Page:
Don’t Tread On Me?

In August, the Washington Post exposed an Equal Employment Opportunity Commission (EEOC) investigation into the Gadsden Flag. Apparently wearing a hat with a rattlesnake and “Don’t Tread On Me” was too triggering for some employees to handle. They claim that the flag is racist because the designer, Christopher Gadsden, was a slave owner and trafficker. Students at Nova Southeastern University claim: that’s ridiculous. 

“[The Gadsden Flag] is not racist at all, it’s a sign of the colonies joining together against the British. There were never any underlying tones of racism in its origination. People should learn history before they make accusations like that.” – Sarah M

“Claiming the flag is racist makes no sense at all. It’s not like it’s a swastika that has been used maliciously to target people based on their ethnicity. Saying that it’s racist is just trying to start an argument where there’s no basis for one.” – Jordan P

“First of all, that’s bull… There are so many other things happening that are actually racist that we should be focusing on, not this. We shouldn’t be trying to make more up.” -Erin M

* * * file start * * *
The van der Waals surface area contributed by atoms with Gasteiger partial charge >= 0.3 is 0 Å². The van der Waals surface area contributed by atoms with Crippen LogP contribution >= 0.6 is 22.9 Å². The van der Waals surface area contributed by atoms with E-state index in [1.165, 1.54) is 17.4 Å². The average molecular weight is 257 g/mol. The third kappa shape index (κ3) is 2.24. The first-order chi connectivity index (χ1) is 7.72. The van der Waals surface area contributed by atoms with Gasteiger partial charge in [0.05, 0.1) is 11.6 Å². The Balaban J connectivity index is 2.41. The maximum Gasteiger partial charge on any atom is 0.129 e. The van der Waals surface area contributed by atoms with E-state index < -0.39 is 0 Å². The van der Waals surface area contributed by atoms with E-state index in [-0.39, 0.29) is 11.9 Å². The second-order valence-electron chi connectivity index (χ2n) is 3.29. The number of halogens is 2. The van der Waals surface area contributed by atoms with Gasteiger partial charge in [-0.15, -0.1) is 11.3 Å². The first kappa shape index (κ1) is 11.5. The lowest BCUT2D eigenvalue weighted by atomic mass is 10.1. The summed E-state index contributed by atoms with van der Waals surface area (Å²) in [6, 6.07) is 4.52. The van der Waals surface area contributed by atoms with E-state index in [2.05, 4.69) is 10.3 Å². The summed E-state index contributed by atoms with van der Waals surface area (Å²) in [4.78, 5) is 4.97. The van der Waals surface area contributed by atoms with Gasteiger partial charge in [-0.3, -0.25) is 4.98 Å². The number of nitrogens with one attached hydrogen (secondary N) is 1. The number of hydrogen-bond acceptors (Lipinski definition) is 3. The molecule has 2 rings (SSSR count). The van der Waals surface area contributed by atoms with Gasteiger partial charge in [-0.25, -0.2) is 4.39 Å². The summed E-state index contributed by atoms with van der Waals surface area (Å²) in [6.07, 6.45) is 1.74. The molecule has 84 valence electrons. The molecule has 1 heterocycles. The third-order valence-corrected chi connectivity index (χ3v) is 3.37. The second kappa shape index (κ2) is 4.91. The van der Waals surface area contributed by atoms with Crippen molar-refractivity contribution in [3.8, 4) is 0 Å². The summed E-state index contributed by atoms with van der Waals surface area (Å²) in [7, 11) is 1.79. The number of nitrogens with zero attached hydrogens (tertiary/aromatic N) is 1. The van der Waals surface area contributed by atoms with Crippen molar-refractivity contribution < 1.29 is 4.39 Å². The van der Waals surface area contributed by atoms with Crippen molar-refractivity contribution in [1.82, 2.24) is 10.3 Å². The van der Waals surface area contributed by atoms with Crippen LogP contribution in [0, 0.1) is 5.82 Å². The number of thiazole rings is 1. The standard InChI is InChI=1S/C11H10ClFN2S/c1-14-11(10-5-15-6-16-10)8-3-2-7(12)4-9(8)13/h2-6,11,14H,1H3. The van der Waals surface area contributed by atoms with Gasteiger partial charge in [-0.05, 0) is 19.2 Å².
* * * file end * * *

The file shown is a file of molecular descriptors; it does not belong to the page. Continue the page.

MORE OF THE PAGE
What’s next, is the national anthem going to be racist because Francis Scott Key owned slaves? Not only was he a slave owner, but he was a yuuugeeee anti-abolitionist. As a founding member of the American Colonization Society, he wanted free blacks sent back to Africa to prevent rebellion of slaves. If that fact can be overlooked by millions every day, why is the Gadsden flag such a big deal? Newsflash, if we get rid of everything that was created by slave owners, we are getting rid of a massive portion of our nations founding. We can’t change that, as horrible as it is, slavery was common practice at that time. We shouldn’t label the flag as racist when it was never designed to be or utilized that way.

The fact of the matter is, whoever wrote the song or designed the flag isn’t important now. What we need to focus on is the years of history and tradition.  Since its conception in the revolutionary war, the Gadsden flag has played a major role in our country, even to this day. Besides its use in the military and a symbol for the Tea Party, popular culture has embraced the bright yellow banner. Aspects of the Gadsden flag has been a part of the U.S. men’s soccer uniform, video games, music, and of course, NASCAR. We can’t get rid of this part of American culture because of a few hurt feelings.

Sorry not sorry EEOC, but the Gadsden flag is not something you can tread on.

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